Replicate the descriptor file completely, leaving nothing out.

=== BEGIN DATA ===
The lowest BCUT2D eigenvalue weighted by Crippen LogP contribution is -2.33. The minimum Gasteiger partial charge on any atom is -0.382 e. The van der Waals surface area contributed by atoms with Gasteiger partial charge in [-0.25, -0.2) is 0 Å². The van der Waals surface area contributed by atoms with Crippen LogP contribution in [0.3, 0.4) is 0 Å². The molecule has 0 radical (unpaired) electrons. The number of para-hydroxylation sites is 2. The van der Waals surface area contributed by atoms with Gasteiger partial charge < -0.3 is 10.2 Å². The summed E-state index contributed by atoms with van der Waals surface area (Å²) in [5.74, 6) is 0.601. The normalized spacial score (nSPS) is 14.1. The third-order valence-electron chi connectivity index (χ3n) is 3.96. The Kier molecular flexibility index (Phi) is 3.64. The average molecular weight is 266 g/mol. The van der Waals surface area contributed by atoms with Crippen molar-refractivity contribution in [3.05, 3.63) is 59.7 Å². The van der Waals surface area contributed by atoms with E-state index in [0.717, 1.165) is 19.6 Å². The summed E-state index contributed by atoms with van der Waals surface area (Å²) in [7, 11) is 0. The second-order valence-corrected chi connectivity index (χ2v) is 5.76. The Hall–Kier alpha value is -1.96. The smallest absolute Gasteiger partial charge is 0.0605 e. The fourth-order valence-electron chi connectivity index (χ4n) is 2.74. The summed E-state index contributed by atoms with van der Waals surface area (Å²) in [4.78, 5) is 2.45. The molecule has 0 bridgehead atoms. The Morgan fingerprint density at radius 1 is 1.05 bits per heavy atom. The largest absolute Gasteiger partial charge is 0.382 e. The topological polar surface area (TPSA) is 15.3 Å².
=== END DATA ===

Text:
The lowest BCUT2D eigenvalue weighted by Crippen LogP contribution is -2.33. The minimum Gasteiger partial charge on any atom is -0.382 e. The van der Waals surface area contributed by atoms with Gasteiger partial charge in [-0.25, -0.2) is 0 Å². The van der Waals surface area contributed by atoms with Crippen LogP contribution in [0.3, 0.4) is 0 Å². The molecule has 0 radical (unpaired) electrons. The number of para-hydroxylation sites is 2. The van der Waals surface area contributed by atoms with Gasteiger partial charge < -0.3 is 10.2 Å². The summed E-state index contributed by atoms with van der Waals surface area (Å²) in [5.74, 6) is 0.601. The normalized spacial score (nSPS) is 14.1. The third-order valence-electron chi connectivity index (χ3n) is 3.96. The Kier molecular flexibility index (Phi) is 3.64. The average molecular weight is 266 g/mol. The van der Waals surface area contributed by atoms with Crippen molar-refractivity contribution in [3.05, 3.63) is 59.7 Å². The van der Waals surface area contributed by atoms with E-state index in [0.717, 1.165) is 19.6 Å². The summed E-state index contributed by atoms with van der Waals surface area (Å²) in [7, 11) is 0. The second-order valence-corrected chi connectivity index (χ2v) is 5.76. The Hall–Kier alpha value is -1.96. The smallest absolute Gasteiger partial charge is 0.0605 e. The fourth-order valence-electron chi connectivity index (χ4n) is 2.74. The summed E-state index contributed by atoms with van der Waals surface area (Å²) in [4.78, 5) is 2.45. The molecule has 0 bridgehead atoms. The Morgan fingerprint density at radius 1 is 1.05 bits per heavy atom. The largest absolute Gasteiger partial charge is 0.382 e. The topological polar surface area (TPSA) is 15.3 Å².